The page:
Epilepsy Treatments

03/03/2009

In the last ten years, the AKC Canine Health Foundation (CHF) has polled parent clubs annually to determine what health concerns are the most important, and what research is most needed.  Epilepsy has been in the top six every year; it is often listed as number one or two.  In response, CHF has approved nearly $1.3 million in epilepsy research.  While epilepsy is a complicated disease, we are hopeful that we will soon have information available to help with treating and preventing disease.

What is epilepsy?  Epilepsy is the name for recurrent, unprovoked seizures (abnormal activity in the brain which can manifest as an alteration of mental state, convulsions or involuntary muscle contractions).  Seizures are a symptom of brain disease.  If we can confirm the specific brain disease that is causing the seizures, then a diagnosis of symptomatic (or secondary) epilepsy can be made.  If no specific cause can be determined, then it is called idiopathic (or primary) epilepsy.  The term idiopathic simply means that we don’t know the cause; it has either been overlooked, or cannot be established.  Idiopathic epilepsy, while often treatable, is a diagnosis of elimination.  This means that all other diseases that can cause seizures must be ruled out.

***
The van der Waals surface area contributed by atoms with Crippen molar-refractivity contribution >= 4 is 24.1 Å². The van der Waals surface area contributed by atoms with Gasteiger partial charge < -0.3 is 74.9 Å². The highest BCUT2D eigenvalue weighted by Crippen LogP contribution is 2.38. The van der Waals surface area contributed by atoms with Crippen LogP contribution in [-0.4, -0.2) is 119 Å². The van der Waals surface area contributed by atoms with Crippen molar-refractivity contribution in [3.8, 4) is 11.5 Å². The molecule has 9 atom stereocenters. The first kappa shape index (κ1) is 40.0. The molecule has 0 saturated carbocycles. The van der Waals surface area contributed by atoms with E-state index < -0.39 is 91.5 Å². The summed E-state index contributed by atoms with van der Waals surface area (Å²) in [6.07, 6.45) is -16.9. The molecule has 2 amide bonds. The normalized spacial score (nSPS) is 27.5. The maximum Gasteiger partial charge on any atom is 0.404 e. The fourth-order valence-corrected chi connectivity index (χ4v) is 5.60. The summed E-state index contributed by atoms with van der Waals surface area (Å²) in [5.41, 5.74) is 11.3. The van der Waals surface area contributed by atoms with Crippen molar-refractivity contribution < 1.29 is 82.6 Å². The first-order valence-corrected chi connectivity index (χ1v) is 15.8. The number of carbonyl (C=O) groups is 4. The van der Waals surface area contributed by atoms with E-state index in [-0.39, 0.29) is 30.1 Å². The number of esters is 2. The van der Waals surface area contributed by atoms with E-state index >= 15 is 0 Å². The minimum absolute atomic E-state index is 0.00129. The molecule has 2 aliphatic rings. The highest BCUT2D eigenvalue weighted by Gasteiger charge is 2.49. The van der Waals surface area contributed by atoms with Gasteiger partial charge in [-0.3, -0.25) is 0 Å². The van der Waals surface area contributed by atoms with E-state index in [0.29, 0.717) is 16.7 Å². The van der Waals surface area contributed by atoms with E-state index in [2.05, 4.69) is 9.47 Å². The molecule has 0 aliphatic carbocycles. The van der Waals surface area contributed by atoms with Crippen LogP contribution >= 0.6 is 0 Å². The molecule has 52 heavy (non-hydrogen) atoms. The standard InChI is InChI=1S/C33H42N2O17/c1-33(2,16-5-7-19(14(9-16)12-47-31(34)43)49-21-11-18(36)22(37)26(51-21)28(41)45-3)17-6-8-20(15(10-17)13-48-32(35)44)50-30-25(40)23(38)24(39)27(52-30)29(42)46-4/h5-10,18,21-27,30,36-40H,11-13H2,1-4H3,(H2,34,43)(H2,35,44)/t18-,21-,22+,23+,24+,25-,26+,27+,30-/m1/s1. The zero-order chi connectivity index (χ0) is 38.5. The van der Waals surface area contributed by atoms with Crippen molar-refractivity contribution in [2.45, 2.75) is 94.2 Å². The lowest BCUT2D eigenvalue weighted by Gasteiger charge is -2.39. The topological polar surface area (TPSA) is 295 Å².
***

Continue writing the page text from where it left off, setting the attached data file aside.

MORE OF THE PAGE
Epilepsy has been shown to be heritable in some breeds (e.g. Vizsla), though the mode of inheritance for most has not been established.  Genetic research for epilepsy has had one success: the mutation that causes progressive myoclonic epilepsy in Miniature Wirehaired Dachshunds and Basset Hounds has been isolated, and genetic tests for these two breeds are now available.  This is just the beginning.  Researchers have determined that most heritable epilepsy is caused by more than one mutation, likely involving more than one gene.  This makes genetic research for epilepsy complex.  Because of its complicated nature, epilepsy has fascinated researchers, and also provided them with significant challenges. 

While CHF continues to support research into the genetic causes of epilepsy, additional funds have been approved for projects looking at treatment and therapy.  While some dogs respond well to phenobarbitol and/or potassium bromide, about 20-30% of dogs with epilepsy still have very frequent seizures even when treated with multiple anti-epileptic drugs. Investigators are looking for alternative treatments for these dogs, as well as the genes that prevent standard treatments from being effective.

To date, more than 10,000 samples have been submitted in support of canine epilepsy research through the Canine Epilepsy Network.  If you would like to participate, visit http://www.canine-epilepsy.net/ for specific instructions.

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Participate in canine health research by providing samples or by enrolling in a clinical trial. Samples are needed from healthy dogs and dogs affected by specific diseases.

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